It is not easy to select any one variety adapted to all parts of the Union. Such dessert varieties as Concord, Worden, Moore's Early, and Cottage as yet are the cosmopolitan varieties starred or double starred by the American Horticultural Society in nearly all the States of the Union. But different parts of the United States present such varied soil and air conditions that about all the highest developed varieties of the world find with us congenial conditions. In California such exquisite table grapes as the Flame, Tokay, Emperor, Black Hamburg, Chasselas, Verdal, and Thompson's seedling are grown to perfection, and in the hot, dry valley at Fresno, and in the Salt River valley of Arizona, such raisin grapes as White Muscat, Sultana, Thompson's seedling and other choice varieties are grown in immense quantity. The importance of the raisin interests can be estimated by the fact that 103,000,000 pounds of raisins were produced in 1894. It is also suggestive that one thousand car-loads of table grapes have reached the Eastern States from the west coast in a single year. The wine-grape interest has also been developed on the west coast to an extent not reached at any other point in America. In the South the highly developed varieties of the vinifera type grown on the west coast are not a success, and the development of the native species by Munson and others is in the experimental stage. As yet the varieties grown for the Northern market for dessert use are such as Concord, Worden, Moore's Early, Ives, Moore's Diamond, Delaware, Niagara, Lindley, and a few others. The dessert variety that finds most favor in the North as put up by Southern growers is the Delaware.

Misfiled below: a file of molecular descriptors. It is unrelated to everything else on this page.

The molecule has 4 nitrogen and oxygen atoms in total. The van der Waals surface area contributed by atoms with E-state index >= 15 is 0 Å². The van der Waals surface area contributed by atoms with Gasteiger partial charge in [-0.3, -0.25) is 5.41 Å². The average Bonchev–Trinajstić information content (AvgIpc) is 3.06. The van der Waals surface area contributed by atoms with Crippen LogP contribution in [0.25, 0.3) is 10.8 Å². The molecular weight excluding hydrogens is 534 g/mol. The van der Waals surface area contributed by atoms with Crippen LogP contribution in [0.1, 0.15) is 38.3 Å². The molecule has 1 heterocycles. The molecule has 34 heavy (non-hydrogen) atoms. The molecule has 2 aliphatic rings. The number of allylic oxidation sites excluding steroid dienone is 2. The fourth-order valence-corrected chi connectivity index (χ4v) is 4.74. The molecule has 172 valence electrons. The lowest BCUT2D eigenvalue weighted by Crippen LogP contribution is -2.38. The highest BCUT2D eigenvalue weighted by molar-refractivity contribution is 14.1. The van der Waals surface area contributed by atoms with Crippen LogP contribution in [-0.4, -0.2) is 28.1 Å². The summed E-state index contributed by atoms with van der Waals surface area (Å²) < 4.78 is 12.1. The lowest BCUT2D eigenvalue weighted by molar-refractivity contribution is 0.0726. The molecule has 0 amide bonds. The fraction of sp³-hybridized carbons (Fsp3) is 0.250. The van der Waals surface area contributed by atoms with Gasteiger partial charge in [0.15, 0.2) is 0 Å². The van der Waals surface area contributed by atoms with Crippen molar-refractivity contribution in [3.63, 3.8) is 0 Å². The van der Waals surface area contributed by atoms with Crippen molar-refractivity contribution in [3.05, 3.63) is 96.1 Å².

But farther south a new era is dawning in dessert-grape culture. Some of the hybrids produced by crossing the best European varieties with the best Southern native species have been tested, such as Brilliant, Gold Coin, Muench, Superb, and Eden. When some of the best of these recently developed varieties become commercial, they will be favorites in the Northern markets, as they have the tender, juicy, sprightly texture peculiar to the Delaware, qualities rarely found in the vinifera varieties of the west coast.

In the North it may he said that any neighborhood where dent, or even the eight-rowed flint, corn can be ripened, will permit the ripening of some of our American grapes. As yet commercial grape growing is confined to the near vicinity of our lakes and the bluff soils of our large rivers. East of Lake Erie, in New York, over 25,000 acres are now planted in what is known as the Chautauqua belt. In this belt, and in Ohio, Concord, Worden, Moore's Early, Niagara, and Catawba are mainly grown and shipped in baskets over a large part of the Northern States east of the Rocky Mountains. Other grape-growing centres are south of Lake Erie, in Ohio, at Ontario, Michigan, and on the Mississippi bluffs in Missouri. In these centres the recent tendency has been in the direction of growing improved varieties of better quality than Concord. In the newer plantations on Lake Erie, and south, Catawba, Moore's Early, Moore's Diamond, Brighton, Worden, Cottage, and Niagara are now planted mingled with the Roger hybrids.

Dealers and consumers are now demanding varieties comparing favorably in quality with Brighton, Isabella, and Delaware. The wine interests on the Missouri bluffs and in the Lake Erie region are also seeking for better varieties for pressing.

The newer plantings at this time are largely of such varieties as Delaware, Norton's Virginia, and Cynthiana, for wine-making and the bottling of the unfermented juice.